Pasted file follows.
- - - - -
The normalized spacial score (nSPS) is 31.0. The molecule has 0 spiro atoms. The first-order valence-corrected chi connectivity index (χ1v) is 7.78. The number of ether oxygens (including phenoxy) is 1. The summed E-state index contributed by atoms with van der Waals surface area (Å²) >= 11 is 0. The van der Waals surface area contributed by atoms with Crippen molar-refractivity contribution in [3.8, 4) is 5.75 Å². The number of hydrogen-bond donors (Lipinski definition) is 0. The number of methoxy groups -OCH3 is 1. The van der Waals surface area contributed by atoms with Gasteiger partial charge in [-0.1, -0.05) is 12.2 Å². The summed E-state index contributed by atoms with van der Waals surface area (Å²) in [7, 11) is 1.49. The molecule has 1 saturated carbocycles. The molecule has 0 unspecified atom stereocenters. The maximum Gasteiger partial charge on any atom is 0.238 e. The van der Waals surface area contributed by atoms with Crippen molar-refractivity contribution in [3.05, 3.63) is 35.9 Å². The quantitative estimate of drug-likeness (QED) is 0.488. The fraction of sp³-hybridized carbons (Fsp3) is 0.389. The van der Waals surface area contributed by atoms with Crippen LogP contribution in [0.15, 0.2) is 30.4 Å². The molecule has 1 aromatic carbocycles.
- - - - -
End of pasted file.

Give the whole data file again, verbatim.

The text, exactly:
The normalized spacial score (nSPS) is 31.0. The molecule has 0 spiro atoms. The first-order valence-corrected chi connectivity index (χ1v) is 7.78. The number of ether oxygens (including phenoxy) is 1. The summed E-state index contributed by atoms with van der Waals surface area (Å²) >= 11 is 0. The van der Waals surface area contributed by atoms with Crippen molar-refractivity contribution in [3.8, 4) is 5.75 Å². The number of hydrogen-bond donors (Lipinski definition) is 0. The number of methoxy groups -OCH3 is 1. The van der Waals surface area contributed by atoms with Gasteiger partial charge in [-0.1, -0.05) is 12.2 Å². The summed E-state index contributed by atoms with van der Waals surface area (Å²) in [7, 11) is 1.49. The molecule has 1 saturated carbocycles. The molecule has 0 unspecified atom stereocenters. The maximum Gasteiger partial charge on any atom is 0.238 e. The van der Waals surface area contributed by atoms with Crippen molar-refractivity contribution in [3.05, 3.63) is 35.9 Å². The quantitative estimate of drug-likeness (QED) is 0.488. The fraction of sp³-hybridized carbons (Fsp3) is 0.389. The van der Waals surface area contributed by atoms with Crippen LogP contribution in [0.15, 0.2) is 30.4 Å². The molecule has 1 aromatic carbocycles.